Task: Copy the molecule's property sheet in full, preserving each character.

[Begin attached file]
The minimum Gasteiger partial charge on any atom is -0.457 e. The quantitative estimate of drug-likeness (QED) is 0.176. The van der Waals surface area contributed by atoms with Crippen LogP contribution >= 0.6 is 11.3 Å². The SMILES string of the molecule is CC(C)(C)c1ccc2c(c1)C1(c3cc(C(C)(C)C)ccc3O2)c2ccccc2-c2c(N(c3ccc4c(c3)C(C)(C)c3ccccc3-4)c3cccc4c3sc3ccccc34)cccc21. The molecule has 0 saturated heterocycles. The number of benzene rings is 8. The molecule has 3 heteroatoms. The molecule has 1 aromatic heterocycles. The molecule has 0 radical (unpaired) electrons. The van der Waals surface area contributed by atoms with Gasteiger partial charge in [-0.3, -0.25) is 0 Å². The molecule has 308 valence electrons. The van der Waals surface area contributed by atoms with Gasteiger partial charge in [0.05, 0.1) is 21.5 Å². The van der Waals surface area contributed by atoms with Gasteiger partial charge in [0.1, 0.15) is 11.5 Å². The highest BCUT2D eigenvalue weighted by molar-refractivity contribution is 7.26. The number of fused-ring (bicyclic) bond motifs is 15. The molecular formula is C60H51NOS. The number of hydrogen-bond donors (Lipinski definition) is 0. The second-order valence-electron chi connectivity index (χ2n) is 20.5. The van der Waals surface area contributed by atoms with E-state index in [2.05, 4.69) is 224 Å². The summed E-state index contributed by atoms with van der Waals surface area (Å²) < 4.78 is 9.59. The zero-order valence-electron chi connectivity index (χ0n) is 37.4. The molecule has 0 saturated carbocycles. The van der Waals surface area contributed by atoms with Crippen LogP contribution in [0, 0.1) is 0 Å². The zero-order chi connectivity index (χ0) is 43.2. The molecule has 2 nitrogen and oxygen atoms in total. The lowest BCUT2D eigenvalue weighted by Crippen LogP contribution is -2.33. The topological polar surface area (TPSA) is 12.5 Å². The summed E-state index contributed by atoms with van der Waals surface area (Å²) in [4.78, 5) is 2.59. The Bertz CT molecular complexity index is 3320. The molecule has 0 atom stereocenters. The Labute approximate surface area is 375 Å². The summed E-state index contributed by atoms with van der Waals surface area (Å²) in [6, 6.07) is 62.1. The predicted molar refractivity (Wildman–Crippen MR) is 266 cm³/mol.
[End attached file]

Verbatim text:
The minimum Gasteiger partial charge on any atom is -0.457 e. The quantitative estimate of drug-likeness (QED) is 0.176. The van der Waals surface area contributed by atoms with Crippen LogP contribution >= 0.6 is 11.3 Å². The SMILES string of the molecule is CC(C)(C)c1ccc2c(c1)C1(c3cc(C(C)(C)C)ccc3O2)c2ccccc2-c2c(N(c3ccc4c(c3)C(C)(C)c3ccccc3-4)c3cccc4c3sc3ccccc34)cccc21. The molecule has 0 saturated heterocycles. The number of benzene rings is 8. The molecule has 3 heteroatoms. The molecule has 1 aromatic heterocycles. The molecule has 0 radical (unpaired) electrons. The van der Waals surface area contributed by atoms with Gasteiger partial charge in [-0.3, -0.25) is 0 Å². The molecule has 308 valence electrons. The van der Waals surface area contributed by atoms with Gasteiger partial charge in [0.05, 0.1) is 21.5 Å². The van der Waals surface area contributed by atoms with Gasteiger partial charge in [0.1, 0.15) is 11.5 Å². The highest BCUT2D eigenvalue weighted by molar-refractivity contribution is 7.26. The number of fused-ring (bicyclic) bond motifs is 15. The molecular formula is C60H51NOS. The number of hydrogen-bond donors (Lipinski definition) is 0. The second-order valence-electron chi connectivity index (χ2n) is 20.5. The van der Waals surface area contributed by atoms with E-state index in [2.05, 4.69) is 224 Å². The summed E-state index contributed by atoms with van der Waals surface area (Å²) < 4.78 is 9.59. The zero-order valence-electron chi connectivity index (χ0n) is 37.4. The molecule has 0 saturated carbocycles. The van der Waals surface area contributed by atoms with Crippen LogP contribution in [0, 0.1) is 0 Å². The zero-order chi connectivity index (χ0) is 43.2. The molecule has 2 nitrogen and oxygen atoms in total. The lowest BCUT2D eigenvalue weighted by Crippen LogP contribution is -2.33. The topological polar surface area (TPSA) is 12.5 Å². The summed E-state index contributed by atoms with van der Waals surface area (Å²) in [4.78, 5) is 2.59. The Bertz CT molecular complexity index is 3320. The molecule has 0 atom stereocenters. The Labute approximate surface area is 375 Å². The summed E-state index contributed by atoms with van der Waals surface area (Å²) in [6, 6.07) is 62.1. The predicted molar refractivity (Wildman–Crippen MR) is 266 cm³/mol.